Prick Up Your Ears
Prick Up Your Ears , Stephen Frears’ 1987 biopic of the English queer playwright Joe Orton (played by a young Gary Oldman), offers a 1980s view of the repressive 1960s, kind of like how Todd Haynes' Far From Heaven (2002) offered a 2000s view of the repressive 1950s. The difference in permissiveness between the period of production and the period portrayed is much starker in the latter (Dennis Quaid’s closeted suburban husband being forced into “rehabilitation” therapy), since Frears clearly had to “use shorthand for the dirty bits” (as the secretarially trained Orton actually did in his diaries). The result is a cautiously salacious film that winks at you over every naughty remark and erotic image, suggesting that coded subtlety was still as indispensable in 1987 as it had been in 1964.
A flashback structure introduces Joe as a fresh murder victim whose biographer (Wallace Shawn) is prying into his private life. Joe’s agent Peggy Ramsay (Vanessa Redgrave) tells him about the “Dark Ages” of early 1960s England, where “friendship” between men was still punished with prison time. (Even the progressive characters approve of such friendship only “within reason.”) Joe and his lover Kenneth Halliwell (Alfred Molina) live together officially as playwright and personal assistant, a lie that (to Kenneth’s increasingly unmanageable despair) becomes true over the years. The tension between the lovers is the film’s binding thread; an uneducated ragamuffin from working class Islington (Kenneth: “Cheap clothes look good on you because you’re from the gutter”) is molded into a sophisticated socialite. Kenneth, with his dandyish Oscar Wilde look, is Joe’s social and cultural superior until their roles reverse with the drying up of the Kenneth’s creative stream and the sudden blooming of Joe’s brief career.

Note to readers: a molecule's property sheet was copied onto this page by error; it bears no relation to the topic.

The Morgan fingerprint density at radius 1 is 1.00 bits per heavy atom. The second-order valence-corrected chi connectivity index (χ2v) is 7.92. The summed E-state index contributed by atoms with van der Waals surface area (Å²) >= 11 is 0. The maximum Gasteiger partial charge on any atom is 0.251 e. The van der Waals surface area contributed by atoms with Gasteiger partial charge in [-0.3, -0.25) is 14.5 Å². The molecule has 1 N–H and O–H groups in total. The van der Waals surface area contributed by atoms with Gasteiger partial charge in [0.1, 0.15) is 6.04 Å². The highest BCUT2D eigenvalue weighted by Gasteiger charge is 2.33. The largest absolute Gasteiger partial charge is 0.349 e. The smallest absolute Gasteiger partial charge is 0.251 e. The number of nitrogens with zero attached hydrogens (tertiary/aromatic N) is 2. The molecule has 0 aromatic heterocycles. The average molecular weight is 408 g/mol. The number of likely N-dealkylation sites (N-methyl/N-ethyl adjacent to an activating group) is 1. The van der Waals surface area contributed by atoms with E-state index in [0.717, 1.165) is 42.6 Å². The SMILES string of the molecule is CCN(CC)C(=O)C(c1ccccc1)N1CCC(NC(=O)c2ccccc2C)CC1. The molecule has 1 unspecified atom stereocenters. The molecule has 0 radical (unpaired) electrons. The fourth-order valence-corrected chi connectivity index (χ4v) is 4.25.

Among the film’s best parts are screenwriter Alan Bennett’s dry one-liners. (Joe: “I always wanted to be an orphan; I could’ve been, had it not been for my parents.”) Among them are also those scenes that diagram the ritual of gay encounters in 1960s Britain: a request for the time followed by a wink and pursuit into the nearest public restroom (called a “cottage” in the U.K. and a “tearoom” in the U.S.), a game of lustful gazes and the unscrewing of lightbulbs for the cover of darkness, bell-helmeted cops kicking open stall after stall in search of felonious fellatio.
Prick Up Your Ears is distinguished by Hugo Luczyc-Wyhowski’s meticulous production design: Peggy’s office is adorned with posters from decades of successful productions, giving us a rich sense of her history at a glance; the walls of Joe and Kenneth’s apartment are decked with the latter’s living collage, the gradual growth of which represents the passage of time; the peeling exterior of their Islington terrace house illustrates their chronic semi-poverty better than any dialogue about money trouble would. (Because we spend so much time in this cramped but cozy abode, Prick Up Your Ears is more of a place-movie than a plot-movie.)
Also, the young Hans Zimmer played synths for the soundtrack.